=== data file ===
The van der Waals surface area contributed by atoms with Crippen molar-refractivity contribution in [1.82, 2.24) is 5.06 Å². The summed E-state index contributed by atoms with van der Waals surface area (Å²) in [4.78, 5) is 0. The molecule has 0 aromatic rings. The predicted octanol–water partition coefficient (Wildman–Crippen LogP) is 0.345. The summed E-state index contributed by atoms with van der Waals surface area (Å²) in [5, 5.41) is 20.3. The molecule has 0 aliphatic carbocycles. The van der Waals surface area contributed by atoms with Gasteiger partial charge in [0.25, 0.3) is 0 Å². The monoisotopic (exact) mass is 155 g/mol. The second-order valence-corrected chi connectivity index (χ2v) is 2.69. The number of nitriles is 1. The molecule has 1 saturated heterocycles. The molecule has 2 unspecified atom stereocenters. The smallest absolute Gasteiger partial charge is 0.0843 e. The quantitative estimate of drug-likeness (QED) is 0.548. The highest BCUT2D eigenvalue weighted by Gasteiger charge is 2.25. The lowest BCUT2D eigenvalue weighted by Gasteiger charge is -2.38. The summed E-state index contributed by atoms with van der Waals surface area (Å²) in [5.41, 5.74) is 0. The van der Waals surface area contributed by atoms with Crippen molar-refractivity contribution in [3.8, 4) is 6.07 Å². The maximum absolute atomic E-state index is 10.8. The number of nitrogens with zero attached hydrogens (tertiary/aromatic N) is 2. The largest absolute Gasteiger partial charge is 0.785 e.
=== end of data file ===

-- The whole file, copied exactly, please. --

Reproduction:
The van der Waals surface area contributed by atoms with Crippen molar-refractivity contribution in [1.82, 2.24) is 5.06 Å². The summed E-state index contributed by atoms with van der Waals surface area (Å²) in [4.78, 5) is 0. The molecule has 0 aromatic rings. The predicted octanol–water partition coefficient (Wildman–Crippen LogP) is 0.345. The summed E-state index contributed by atoms with van der Waals surface area (Å²) in [5, 5.41) is 20.3. The molecule has 0 aliphatic carbocycles. The van der Waals surface area contributed by atoms with Gasteiger partial charge in [0.25, 0.3) is 0 Å². The monoisotopic (exact) mass is 155 g/mol. The second-order valence-corrected chi connectivity index (χ2v) is 2.69. The number of nitriles is 1. The molecule has 1 saturated heterocycles. The molecule has 2 unspecified atom stereocenters. The smallest absolute Gasteiger partial charge is 0.0843 e. The quantitative estimate of drug-likeness (QED) is 0.548. The highest BCUT2D eigenvalue weighted by Gasteiger charge is 2.25. The lowest BCUT2D eigenvalue weighted by Gasteiger charge is -2.38. The summed E-state index contributed by atoms with van der Waals surface area (Å²) in [5.41, 5.74) is 0. The van der Waals surface area contributed by atoms with Crippen molar-refractivity contribution in [3.8, 4) is 6.07 Å². The maximum absolute atomic E-state index is 10.8. The number of nitrogens with zero attached hydrogens (tertiary/aromatic N) is 2. The largest absolute Gasteiger partial charge is 0.785 e.